Beijing is in the process of modernizing and enhancing its space launch capabilities. During the week of June 27, China carried out the inaugural launch of its Long March 7 system, part of a new generation of rocket systems that include the Long March 5 and Long March 6. The Long March 7, using the most powerful rocket ever built in China, will be the workhorse of the nation’s future space missions, eventually carrying taikonauts and supplies into orbit for its planned space station. Though the launch was a notable achievement, the secondary payload it carried — the Aolong-1 or “Roaming Dragon,” a small satellite designed to collect space debris with a robotic arm — has stirred up familiar speculation about the true nature of China’s space program.
Like the United States and Russia, China recognizes the importance of space to modern military warfare. In the nearly 10 years since it conducted its first successful anti-satellite weapons (ASAT) test, Beijing’s interest in cultivating an array of ASAT capabilities has been well known. Now, some observers speculate that the Roaming Dragon may be another step in that direction.
As an ASAT, the Roaming Dragon’s design marks a significant departure for Beijing. China’s previous ASAT tests involved kinetic kill vehicles, which destroyed satellites on impact and spread potentially destructive debris into orbit. By contrast, the Roaming Dragon’s robotic arm would avoid creating debris by grabbing an adversary’s satellite. Over the past decade, international concern has mounted that space debris could render important orbits unusable unless it is cleaned up. China received considerable criticism for its 2007 kinetic kill vehicle test, which became the largest contributor to the estimated total of 500,000 pieces of refuse floating in space. Now that China has become arguably the world’s second- or third-most space-dependent country, it is in Beijing’s interest to ensure that space junk does not disrupt spaceflight. Even in a war with a more space-dependent adversary, China would be reluctant to deploy a kinetic kill vehicle or similar ASAT device and risk dispersing more debris — which could just as easily damage Chinese satellites — into orbit.
China’s Roaming Dragon highlights the dual nature of most space technologies. A space debris collector is programmed to capture any object of a certain size. In addition to the debris it is designed to pick up, the satellite would also gather other objects of comparable size. So, though perhaps not as efficient as a dedicated ASAT system, the Roaming Dragon could fill a covert anti-satellite function, while ostensibly operating as a benign debris collector. At the same time, however, China may be more interested in the Roaming Dragon as a means to grab uncooperative, unresponsive or dead satellites.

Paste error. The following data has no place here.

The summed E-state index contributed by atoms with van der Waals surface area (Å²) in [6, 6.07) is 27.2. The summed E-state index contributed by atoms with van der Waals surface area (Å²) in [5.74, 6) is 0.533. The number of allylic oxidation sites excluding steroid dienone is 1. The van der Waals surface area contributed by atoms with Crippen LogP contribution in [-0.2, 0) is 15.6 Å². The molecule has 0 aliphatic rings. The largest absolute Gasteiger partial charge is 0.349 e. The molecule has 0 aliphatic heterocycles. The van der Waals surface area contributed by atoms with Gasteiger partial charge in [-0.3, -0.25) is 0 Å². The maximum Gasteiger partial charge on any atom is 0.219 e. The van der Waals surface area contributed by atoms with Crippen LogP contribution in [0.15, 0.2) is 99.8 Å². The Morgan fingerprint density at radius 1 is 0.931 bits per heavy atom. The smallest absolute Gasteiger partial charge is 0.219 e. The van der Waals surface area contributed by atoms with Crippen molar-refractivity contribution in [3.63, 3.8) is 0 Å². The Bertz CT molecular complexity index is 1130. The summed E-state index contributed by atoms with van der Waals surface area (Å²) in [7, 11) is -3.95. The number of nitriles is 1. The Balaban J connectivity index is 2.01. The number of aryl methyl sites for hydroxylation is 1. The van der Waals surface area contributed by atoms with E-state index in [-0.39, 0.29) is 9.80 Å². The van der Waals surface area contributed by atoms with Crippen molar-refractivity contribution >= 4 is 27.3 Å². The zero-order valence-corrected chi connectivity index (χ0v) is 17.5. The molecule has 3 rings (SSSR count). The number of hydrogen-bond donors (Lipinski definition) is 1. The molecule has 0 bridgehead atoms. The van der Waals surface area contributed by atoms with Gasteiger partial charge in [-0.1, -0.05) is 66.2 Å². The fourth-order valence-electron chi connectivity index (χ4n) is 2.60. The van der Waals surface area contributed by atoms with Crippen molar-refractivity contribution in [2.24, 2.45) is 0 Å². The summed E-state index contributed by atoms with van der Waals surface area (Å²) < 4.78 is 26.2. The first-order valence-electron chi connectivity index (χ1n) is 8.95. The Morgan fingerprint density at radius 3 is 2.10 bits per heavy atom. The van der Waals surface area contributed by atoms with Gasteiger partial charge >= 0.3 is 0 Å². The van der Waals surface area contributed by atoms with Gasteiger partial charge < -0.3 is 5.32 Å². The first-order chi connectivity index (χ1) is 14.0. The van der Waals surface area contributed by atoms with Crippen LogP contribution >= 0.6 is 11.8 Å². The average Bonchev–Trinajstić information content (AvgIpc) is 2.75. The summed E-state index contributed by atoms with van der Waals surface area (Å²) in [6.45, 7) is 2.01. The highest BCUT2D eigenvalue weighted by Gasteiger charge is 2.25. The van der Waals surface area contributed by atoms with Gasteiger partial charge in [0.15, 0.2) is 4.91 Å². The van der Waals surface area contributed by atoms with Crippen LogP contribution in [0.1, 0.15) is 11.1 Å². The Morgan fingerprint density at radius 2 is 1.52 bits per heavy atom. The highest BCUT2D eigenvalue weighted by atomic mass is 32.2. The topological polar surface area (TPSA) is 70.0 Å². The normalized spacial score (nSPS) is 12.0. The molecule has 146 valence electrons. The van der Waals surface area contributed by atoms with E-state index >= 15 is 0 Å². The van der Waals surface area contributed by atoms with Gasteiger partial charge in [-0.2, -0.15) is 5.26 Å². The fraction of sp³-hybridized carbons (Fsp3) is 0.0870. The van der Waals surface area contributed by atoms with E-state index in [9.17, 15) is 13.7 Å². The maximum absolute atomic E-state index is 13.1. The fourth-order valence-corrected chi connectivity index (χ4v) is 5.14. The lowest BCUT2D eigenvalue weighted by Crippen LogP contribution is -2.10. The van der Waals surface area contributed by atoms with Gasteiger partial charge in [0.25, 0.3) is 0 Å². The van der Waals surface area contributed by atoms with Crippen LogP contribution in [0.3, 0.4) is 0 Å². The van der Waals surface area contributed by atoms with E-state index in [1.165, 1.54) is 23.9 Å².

Scrutiny in Space
Whatever the satellite’s intended purpose, China is far from the only country testing systems with such applications. Japan launched the Space Tethered Autonomous Robotic Satellite-2 (STARS-2) in February 2014 to test a space tether of sorts planned for a future system that will use a giant net to collect space debris. NASA, meanwhile, is backing early research and development for space debris removal concepts, and it has been suggested that the U.S. X-37B space plane, whose activities are classified, may also collect space debris or satellites. These space programs are also implementing strategies for tracking and monitoring space debris.
Even so, China’s space program faces considerable scrutiny from the West — and especially from the United States. Since China’s space programs are shrouded in secrecy and largely fall under the purview of the People’s Liberation Army, Washington considers them another front in its economic, military and political competitions with Beijing. But every other space program in the world, including that of the United States, grew out of its country’s military. Although Beijing undoubtedly has every intention to exploit the military opportunities that space presents, ensuring that it has the necessary capabilities to compete with its peers, China’s space program includes considerable civil components as well.
The Long March 7 — much less its secondary payload — was not the main focus of the latest launch test. The launch marked the fourth successful use of China’s new Yuanzheng upper stage, designed to fire multiple times to boost heavy satellites, such as China’s BeiDou Navigation Satellite System, into higher orbit. In addition, the rocket carried a mock-up of the new crew capsule for future manned spaceflights so that its performance during atmospheric re-entry could be tested. China also announced that the test included an experiment on refueling satellites in orbit. Moreover, China could have any number of mundane reasons to test the Roaming Dragon and several explanations for creating satellites that can dock with others, including refueling or maintenance missions.
Regardless of Beijing’s intentions for the Roaming Dragon, China’s space policy, like that of the United States, is multifaceted, encompassing anti-missile systems and exploratory space missions alike. Consequently, China’s space program — like all space programs — will always feature a tinge of ambiguity.